Former engineer turns to farming in Berlin

Published on Friday, 29 June 2018 20:09
Written by Charles Paullin


BERLIN - Standing in some tall grass and glancing around the property that includes a large barn and open fields, Brent Biederman likened his farm to a diamond in the rough.

His farm manager, Clayton Beckett, said it was more like a chunk of coal at the moment, but “we’re just getting some hard pressure on it now.”

Biederman is the owner of the Rooster’s Rise Farm, at 1301 Chamberlain Highway, near the intersection with Southington Road. The farm will be hosting an open house on Sunday to introduce the new venture to the community.

Although he was not a Berlin native, Biederman said his grandma lived in Meriden and he would travel down the main road connecting the city to New Britain as a kid, and he often admired the open natural aspect of the land.

With funding support from his family, he made a deal two years ago with the Chotkowski family to purchase the near 28 acres.

The property was previously a dairy farm, and was rented out by the Chotkowski family for other farms, Biederman said.

But since he has taken over the farm, he has worked to make it more functional and suitable for growing vegetables and other food sources.

“This is something worth doing,” he said. “The goal is to buy it and restore it. Keep it as a farm.”

The name Rooster’s Rise was inspired by Biederman’s grandfather who grew up on a chicken farm and worked in the food service industry. It pays homage to his grandfather and symbolizes the sort of rebirth the farm deserves, he said.

“It’s about going back to the farm,” Biederman said. “We’ve gotten so far away from natural food and food is so processed ... the goal for me would be to grow good food and then sell it directly to the end user. Have them have the best experience possible.”

“I see we get all this stuff from like, Mexico, and other places. Why can’t we be growing the food? And producing our own food?” he added. The 29-year-old West Hartford native and 2010 Rensselaer Polytechnic Institute graduate worked in the engineering field for a few years and then the food industry for a bit. He said he got tired of his desk job and wanted to do something he could be passionate about.

Watching his grandfather run his own business gave Biederman the inspiration to strike out on his own before becoming fully committed to an engineering path, he said.

“There’s something to be said about being your own man,” Biederman said. “Now’s the time to try to do something like this. It’s been a lot of work, but being out here every day, honestly it’s been some of the best years of my life so far, it’s been amazing.”

Biederman said he has big plans for the farm, including possibly hosting wedding and community events across the barns, stable and open fields. He also is looking to add solar panels and use the well water supporting the farm. He hopes to one day be fully “off the grid” and fully self-sustainable.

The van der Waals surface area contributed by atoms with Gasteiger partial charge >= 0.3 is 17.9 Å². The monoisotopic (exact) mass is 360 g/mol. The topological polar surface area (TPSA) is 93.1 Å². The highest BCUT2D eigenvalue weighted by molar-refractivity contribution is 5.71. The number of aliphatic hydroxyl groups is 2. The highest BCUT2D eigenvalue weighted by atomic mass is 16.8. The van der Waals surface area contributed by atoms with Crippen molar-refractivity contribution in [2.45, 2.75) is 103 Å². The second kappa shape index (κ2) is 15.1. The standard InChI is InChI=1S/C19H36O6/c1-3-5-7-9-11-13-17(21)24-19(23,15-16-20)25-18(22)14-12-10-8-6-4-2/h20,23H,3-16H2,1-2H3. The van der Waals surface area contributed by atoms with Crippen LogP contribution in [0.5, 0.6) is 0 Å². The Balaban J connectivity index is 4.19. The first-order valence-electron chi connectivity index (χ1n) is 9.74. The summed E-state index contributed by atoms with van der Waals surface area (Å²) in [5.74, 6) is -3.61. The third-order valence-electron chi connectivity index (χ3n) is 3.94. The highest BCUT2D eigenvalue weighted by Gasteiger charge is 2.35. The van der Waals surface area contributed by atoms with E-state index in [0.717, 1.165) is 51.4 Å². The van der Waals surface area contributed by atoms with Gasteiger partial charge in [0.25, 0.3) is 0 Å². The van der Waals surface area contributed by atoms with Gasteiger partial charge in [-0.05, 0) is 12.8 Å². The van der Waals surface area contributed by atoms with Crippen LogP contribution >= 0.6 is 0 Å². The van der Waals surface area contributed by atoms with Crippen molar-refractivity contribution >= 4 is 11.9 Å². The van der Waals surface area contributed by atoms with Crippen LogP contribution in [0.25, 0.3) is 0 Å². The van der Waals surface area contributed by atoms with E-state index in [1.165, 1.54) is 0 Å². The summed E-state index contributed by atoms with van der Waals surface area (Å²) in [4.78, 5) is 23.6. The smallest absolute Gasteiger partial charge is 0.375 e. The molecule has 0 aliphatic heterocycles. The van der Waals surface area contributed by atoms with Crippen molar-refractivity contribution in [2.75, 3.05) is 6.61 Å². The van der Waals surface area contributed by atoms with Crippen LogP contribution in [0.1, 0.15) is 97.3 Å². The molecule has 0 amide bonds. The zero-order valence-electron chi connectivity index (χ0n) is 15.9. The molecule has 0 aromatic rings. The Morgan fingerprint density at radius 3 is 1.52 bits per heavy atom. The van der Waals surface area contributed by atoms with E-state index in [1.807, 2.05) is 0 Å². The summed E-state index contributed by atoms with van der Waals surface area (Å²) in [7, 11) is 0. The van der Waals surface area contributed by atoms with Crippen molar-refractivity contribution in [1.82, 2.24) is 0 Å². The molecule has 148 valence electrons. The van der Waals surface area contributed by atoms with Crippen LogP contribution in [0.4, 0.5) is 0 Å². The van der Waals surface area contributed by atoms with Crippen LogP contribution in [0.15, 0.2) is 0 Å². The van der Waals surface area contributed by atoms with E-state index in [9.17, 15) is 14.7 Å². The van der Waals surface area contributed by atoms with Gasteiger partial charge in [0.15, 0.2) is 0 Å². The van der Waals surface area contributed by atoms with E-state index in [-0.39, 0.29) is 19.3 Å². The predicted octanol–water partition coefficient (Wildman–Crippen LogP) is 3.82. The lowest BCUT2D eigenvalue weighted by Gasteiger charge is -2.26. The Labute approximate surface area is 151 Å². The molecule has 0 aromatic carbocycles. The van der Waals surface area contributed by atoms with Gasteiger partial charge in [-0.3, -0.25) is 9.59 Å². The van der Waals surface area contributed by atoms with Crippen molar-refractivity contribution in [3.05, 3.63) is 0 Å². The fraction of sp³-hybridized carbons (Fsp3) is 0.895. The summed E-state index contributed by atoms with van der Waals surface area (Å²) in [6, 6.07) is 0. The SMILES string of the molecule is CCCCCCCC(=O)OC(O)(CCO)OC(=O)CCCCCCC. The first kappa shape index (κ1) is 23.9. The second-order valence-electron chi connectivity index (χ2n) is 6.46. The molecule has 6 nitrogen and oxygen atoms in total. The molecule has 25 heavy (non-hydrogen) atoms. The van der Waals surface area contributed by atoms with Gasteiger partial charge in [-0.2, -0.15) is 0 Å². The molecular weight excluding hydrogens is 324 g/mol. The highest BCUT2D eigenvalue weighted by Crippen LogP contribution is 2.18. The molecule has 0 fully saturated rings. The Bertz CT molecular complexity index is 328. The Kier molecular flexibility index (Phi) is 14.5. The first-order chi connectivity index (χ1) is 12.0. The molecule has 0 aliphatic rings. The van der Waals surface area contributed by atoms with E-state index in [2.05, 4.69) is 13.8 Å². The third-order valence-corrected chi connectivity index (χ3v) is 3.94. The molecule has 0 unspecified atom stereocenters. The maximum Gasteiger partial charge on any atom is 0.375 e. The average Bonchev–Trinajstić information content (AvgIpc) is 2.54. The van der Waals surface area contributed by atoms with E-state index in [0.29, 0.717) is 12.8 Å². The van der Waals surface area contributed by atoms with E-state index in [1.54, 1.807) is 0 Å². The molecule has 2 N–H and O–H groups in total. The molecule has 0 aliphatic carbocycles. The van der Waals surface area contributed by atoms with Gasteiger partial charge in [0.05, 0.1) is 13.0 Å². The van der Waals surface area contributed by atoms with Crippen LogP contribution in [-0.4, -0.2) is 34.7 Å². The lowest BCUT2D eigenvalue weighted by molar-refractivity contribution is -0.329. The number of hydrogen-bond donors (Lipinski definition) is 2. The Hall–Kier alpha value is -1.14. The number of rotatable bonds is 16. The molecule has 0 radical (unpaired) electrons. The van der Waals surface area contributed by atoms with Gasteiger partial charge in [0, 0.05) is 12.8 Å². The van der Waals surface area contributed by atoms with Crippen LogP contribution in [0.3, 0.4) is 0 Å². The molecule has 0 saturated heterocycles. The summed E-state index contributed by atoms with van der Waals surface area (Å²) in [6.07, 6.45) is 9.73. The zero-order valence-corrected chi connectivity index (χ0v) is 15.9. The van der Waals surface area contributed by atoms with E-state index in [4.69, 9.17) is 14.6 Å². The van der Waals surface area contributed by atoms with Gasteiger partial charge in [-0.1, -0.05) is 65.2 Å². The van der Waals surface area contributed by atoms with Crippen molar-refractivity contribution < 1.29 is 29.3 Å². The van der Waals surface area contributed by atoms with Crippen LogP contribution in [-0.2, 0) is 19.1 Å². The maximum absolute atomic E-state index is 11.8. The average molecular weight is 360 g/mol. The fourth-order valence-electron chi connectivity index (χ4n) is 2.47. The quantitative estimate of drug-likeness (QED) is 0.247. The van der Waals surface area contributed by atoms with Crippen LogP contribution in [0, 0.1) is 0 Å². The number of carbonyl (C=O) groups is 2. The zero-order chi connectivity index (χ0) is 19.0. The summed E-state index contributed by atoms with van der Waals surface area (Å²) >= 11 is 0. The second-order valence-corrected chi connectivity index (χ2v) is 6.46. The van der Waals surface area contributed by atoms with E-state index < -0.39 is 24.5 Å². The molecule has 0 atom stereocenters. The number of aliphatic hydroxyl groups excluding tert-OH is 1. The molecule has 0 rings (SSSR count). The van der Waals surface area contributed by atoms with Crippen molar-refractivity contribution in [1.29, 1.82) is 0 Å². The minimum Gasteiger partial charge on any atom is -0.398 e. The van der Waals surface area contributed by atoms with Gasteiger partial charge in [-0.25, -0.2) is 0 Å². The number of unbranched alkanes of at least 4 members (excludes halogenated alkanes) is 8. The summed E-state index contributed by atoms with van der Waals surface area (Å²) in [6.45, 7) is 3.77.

“You’re not going to rebuild something like this….it’s part of the history,” said Biederman pointing to the old barn and the surrounding fields. “You could probably put 10 houses here and do really well ... but the way it is now … there’s a magic here.”

Biederman knows he has his work cut out for him. He is working to establish an irrigation system throughout the property and start small with a first planting. That means growing some crops and updating and opening the barn to host a farmers market and community events.

Beckett, the Rooster’s Rise farm manager, sees promise ahead for the farm.

“I would probably give it an 8 out of 10 if I had to rank it,” he said of the land, since a lot of the soil hasn’t been damaged by sunlight or used for farming. Beckett, who also manages a farm out in Storrs, met Biederman through a mutual friend.

Eventually, the pair says, the farm will have a plant-based offering with the emphasis on natural, home-grown food. The goal is to grow about 60 varieties of vegetables and fruits.

Chickens and goats will be added next year, Biederman said. In the future, cows and other animals may be added, but will not be slaughtered for food.

“I’ll be working on it forever, it’ll be fun,” Biederman said. “There’s going to be infinite projects, you just keep adding things.”

The open house on Sunday will begin at 3 p.m. and consist of food tastings of Rooster’s Rise products, local cheese, meat, chocolate and bread, as well as two yoga classes, an essential oils presentation and a paint night.

“I honestly think this is one of the greatest plots in the area,” said Biederman. “Up on the hill there you can see all the way to Hughline Tower, you have these beautiful views.”

For more information on the farm and open house, visit the Rooster’s Rise Facebook page.

Charles Paullin can be reached at 860-801-5074 or

Posted in New Britain Herald, Berlin, General News on Friday, 29 June 2018 20:09. Updated: Friday, 29 June 2018 20:11.